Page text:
To mark the National Geographic Society's 10,000th grant, experts have named Nat Geo's top grant projects since 1890.
Listen: Explorer Interviews
Listen to Nat Geo Explorer Interviews
Fascinating Conversations From Our Weekly Radio Show—Nat Geo Weekend
00:11:00 Bob Ballard
Boyd heads out of the studio to join National Geographic Explorer-in-Residence Bob Ballard aboard his vessel the E/V Nautilus. Currently in Turkey, Ballard tells Boyd about the many shipwrecks he is finding in the Mediterranean. You can follow Ballard and his team, live as they explore the ocean at www.nautiluslive.org.
00:06:00 Valerie Clark
National Geographic grantee Valerie Clark licks frogs for a living. As Clark tells Boyd, she’s not looking for Prince Charming. Instead, she is studying how the diet of frogs in Madagascar relates to the toxicity of their skin.
00:11:00 Lee Berger Audio
National Geographic grantee and paleoanthropologist Lee Berger has been searching for the fossils of human ancestors, but it was his 9-year-old son who stumbled upon the find of a lifetime: a partial skeleton that may very well change our understanding of the genus Homo.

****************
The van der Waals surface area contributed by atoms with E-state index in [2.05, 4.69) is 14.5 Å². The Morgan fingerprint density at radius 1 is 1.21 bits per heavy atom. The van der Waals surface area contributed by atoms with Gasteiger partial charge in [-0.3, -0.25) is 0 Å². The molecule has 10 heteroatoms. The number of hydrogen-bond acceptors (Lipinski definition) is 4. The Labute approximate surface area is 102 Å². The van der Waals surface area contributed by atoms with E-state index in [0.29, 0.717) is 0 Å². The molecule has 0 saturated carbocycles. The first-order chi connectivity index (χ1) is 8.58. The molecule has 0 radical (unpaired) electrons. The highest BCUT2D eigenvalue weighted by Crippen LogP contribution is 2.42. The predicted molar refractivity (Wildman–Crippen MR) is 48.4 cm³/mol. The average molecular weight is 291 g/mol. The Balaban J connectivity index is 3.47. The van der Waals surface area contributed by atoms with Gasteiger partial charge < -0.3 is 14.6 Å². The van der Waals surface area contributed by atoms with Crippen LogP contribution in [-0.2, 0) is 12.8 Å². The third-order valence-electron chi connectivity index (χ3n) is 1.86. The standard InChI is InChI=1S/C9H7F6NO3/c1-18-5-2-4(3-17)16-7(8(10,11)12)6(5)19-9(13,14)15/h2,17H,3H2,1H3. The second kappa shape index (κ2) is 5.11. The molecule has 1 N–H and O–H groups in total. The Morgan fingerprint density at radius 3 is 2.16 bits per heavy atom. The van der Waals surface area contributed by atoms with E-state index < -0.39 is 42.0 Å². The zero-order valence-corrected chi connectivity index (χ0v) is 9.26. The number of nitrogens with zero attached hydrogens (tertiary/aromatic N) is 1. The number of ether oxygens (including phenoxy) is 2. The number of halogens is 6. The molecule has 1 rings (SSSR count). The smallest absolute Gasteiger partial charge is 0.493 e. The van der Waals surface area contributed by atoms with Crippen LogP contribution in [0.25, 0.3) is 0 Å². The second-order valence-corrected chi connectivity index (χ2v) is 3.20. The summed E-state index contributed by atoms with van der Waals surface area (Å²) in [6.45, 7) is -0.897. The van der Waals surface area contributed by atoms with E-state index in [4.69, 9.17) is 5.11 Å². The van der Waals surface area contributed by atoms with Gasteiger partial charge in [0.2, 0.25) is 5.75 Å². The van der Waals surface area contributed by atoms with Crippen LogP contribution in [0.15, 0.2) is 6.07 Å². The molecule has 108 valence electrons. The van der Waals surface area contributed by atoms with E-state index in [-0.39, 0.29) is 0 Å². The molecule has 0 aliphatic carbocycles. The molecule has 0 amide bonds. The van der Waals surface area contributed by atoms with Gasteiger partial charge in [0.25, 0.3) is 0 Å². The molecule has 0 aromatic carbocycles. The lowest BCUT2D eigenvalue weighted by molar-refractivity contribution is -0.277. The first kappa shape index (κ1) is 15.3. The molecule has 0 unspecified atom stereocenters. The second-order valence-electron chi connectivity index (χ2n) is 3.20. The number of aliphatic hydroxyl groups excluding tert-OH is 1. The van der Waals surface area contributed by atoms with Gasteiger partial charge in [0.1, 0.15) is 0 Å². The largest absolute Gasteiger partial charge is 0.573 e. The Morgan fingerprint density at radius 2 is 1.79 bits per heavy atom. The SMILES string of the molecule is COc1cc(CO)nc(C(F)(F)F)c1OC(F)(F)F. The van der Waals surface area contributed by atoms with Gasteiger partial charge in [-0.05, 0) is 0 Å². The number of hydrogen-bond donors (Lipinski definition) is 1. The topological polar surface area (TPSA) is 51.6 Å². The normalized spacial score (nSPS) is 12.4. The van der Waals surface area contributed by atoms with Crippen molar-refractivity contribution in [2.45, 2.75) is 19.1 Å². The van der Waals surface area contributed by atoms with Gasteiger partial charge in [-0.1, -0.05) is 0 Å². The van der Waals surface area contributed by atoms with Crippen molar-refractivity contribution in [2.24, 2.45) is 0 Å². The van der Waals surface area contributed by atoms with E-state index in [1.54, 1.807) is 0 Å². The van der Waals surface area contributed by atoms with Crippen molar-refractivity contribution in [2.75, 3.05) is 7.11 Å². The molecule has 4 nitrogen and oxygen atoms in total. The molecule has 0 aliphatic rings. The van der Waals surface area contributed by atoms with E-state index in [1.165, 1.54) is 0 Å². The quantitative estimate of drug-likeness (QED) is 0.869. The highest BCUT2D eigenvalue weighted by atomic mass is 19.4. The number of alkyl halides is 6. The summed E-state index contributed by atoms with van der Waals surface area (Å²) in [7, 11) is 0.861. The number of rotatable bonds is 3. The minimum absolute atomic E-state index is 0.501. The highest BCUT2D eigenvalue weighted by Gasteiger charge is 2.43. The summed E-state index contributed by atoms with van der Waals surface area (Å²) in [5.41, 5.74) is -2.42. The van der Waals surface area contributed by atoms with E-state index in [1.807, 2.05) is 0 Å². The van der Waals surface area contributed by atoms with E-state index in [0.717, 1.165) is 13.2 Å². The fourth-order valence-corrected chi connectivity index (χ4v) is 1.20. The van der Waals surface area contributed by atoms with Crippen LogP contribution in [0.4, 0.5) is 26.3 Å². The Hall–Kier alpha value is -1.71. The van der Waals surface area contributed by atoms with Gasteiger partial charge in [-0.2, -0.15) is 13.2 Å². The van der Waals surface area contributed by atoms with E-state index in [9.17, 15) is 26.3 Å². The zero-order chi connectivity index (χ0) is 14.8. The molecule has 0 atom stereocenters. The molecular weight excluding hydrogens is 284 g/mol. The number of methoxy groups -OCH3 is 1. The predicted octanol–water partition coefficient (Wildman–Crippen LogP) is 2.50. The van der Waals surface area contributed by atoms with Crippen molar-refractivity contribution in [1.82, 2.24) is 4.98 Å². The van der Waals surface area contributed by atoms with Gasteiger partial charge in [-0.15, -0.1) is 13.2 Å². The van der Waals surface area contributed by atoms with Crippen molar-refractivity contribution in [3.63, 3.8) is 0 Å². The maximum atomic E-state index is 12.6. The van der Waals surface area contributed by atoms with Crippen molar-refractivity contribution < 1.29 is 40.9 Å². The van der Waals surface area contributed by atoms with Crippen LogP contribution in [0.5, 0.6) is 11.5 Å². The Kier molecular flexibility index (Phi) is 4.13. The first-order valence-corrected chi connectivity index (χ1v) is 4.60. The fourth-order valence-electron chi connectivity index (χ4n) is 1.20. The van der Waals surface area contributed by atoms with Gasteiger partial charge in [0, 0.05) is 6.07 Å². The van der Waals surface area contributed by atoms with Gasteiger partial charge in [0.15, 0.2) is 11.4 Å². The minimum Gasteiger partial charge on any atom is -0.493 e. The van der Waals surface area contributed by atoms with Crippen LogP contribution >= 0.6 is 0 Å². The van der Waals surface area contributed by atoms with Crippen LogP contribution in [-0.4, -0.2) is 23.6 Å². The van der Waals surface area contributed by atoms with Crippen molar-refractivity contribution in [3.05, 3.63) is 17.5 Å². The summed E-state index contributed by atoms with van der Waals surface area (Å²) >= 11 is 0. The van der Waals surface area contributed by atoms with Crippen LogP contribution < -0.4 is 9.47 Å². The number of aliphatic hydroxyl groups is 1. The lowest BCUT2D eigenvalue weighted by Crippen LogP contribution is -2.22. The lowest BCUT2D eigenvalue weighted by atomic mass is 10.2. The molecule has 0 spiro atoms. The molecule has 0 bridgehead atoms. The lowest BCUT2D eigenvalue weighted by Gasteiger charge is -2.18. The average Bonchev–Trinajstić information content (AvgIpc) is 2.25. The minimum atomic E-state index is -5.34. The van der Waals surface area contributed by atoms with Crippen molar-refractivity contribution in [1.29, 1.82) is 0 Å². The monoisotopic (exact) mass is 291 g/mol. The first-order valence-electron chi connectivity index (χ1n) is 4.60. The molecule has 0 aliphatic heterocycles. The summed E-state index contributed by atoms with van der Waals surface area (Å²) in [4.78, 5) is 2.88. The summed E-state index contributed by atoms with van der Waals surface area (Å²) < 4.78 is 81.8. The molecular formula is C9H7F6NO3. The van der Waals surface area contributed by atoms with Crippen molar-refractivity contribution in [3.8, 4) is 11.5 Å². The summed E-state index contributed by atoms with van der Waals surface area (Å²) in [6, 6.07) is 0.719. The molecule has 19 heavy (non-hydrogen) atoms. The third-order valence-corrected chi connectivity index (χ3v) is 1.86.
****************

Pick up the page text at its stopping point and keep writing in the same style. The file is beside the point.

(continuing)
00:07:59 Brad Norman
Some go swimming with dolphins or stingrays, Brad Norman, National Geographic Emerging Explorer and marine conservationist, talks about swimming with the largest fish in the world: the whale shark. Norman speaks with Boyd about his research concerning whale shark habitats, tracking and conservation.
00:11:00 Losang Rabgey
National Geographic Emerging Explorer Losang Rabgey has found her life's work in strengthening rural communities on the Tibetan plateau, which includes building schools to educate local students. Rabgey joins Boyd with updates on the successful work of Machik, the non-profit she founded and now directs.
00:11:00 Dereck and Beverly Joubert
National Geographic Explorers-in-Residence Dereck and Beverly Joubert capture astounding images of African wildlife in their beautiful films. The Jouberts live in the African bush alongside the lions and other animals they profile. They explain to Boyd that, because big cats are in such danger, their work is now focused on conservation projects such as the Cause an Uproar program.
00:11:00 Nathan Wolfe
National Geographic Emerging Explorer and virus hunter Nathan Wolfe says there is a disease pandemic lurking just around the corner. But, we can prepare ourselves. Wolfe says there are even ways to harness and use the power of viruses. Wolfe joins Boyd to talk about his new book, The Viral Storm: The Dawn of a New Pandemic Age, which is changing the way we think about viruses.
00:09:00 Joshua Ponte Audio